Traffickers have also taken advantage of the COVID-19 pandemic instability, luring desperate workers to casino and shell company sites. Rather than fulfilling their advertised employment promises, however, companies force recruits – through abuses ranging from debt bondage to withholding food and water – to run internet scams directed at international targets.

Governments have begun locating and attempting to repatriate their citizens from these exploitative circumstances, but much work remains. Enhancing awareness of these practices is the first step in establishing collaborative practices to expose and prevent forced cyber scam operations.


The Non-Punishment Principle to Protect Victims

Central to a victim-centered and trauma-informed approach is protecting victims against penalization for unlawful acts solely committed as a direct result of being trafficked. Often, state laws prosecute victims for crimes such as use of false documents, theft, and solicitation despite their trafficker’s coercion – harming victims by creating housing, financial, and employment barriers and making repeat victimization more likely. Further, this harms prosecution efforts as victims fear public authorities.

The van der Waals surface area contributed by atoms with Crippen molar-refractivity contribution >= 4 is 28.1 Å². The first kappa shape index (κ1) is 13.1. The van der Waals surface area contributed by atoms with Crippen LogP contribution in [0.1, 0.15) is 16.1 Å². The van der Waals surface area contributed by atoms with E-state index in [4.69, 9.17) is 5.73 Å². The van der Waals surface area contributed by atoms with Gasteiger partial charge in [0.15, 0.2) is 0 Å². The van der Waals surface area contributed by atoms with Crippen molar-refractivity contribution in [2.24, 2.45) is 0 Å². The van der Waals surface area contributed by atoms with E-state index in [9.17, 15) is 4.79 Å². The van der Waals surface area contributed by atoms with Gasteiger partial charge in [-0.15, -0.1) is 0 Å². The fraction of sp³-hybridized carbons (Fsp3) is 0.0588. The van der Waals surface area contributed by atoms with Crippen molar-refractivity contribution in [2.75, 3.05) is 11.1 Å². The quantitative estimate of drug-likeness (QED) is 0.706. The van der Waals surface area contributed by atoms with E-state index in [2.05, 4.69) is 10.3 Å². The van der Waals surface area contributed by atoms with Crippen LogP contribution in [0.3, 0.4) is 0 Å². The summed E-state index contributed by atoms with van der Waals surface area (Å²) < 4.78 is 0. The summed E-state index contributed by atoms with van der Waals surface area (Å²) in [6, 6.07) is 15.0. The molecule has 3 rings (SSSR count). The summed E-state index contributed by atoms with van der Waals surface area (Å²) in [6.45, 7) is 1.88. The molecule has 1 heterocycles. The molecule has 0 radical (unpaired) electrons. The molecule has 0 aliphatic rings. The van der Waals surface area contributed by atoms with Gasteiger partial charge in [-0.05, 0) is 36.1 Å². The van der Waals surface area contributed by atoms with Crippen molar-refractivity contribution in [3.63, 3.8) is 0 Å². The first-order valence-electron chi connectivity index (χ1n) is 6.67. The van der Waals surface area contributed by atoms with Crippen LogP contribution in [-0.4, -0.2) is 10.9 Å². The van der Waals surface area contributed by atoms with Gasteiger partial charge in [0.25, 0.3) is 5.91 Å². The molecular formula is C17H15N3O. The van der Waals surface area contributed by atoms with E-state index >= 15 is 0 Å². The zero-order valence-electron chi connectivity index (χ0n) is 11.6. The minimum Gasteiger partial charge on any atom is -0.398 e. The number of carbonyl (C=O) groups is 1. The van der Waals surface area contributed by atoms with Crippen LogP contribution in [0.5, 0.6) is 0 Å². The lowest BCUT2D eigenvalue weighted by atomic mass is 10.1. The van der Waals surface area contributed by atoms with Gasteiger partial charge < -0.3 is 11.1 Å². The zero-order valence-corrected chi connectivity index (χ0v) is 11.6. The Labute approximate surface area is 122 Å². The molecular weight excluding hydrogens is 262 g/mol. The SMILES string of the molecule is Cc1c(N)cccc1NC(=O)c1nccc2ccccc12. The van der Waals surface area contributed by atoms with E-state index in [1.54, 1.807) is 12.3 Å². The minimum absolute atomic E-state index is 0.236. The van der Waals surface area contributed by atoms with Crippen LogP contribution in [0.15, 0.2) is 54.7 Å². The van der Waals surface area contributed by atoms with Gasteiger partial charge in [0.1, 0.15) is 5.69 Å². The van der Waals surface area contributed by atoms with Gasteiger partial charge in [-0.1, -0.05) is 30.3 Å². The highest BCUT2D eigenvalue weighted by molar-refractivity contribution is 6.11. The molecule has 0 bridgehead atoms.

Federal and state laws must reflect this “non-punishment principle” to both proactively identify victims and connect them with supports rather than a cycle of punishment. 

Child Soldiers Prevention Act

Government and non-state armed groups unlawfully recruit and use children as soldiers or for labor and sexual slavery in conflict situations. The Child Soldiers Prevention Act requires the TIP report to include a list of countries that endanger children as soldiers, subjecting these countries to restrictions in an effort to eradicate this extremely dangerous exploitation of children.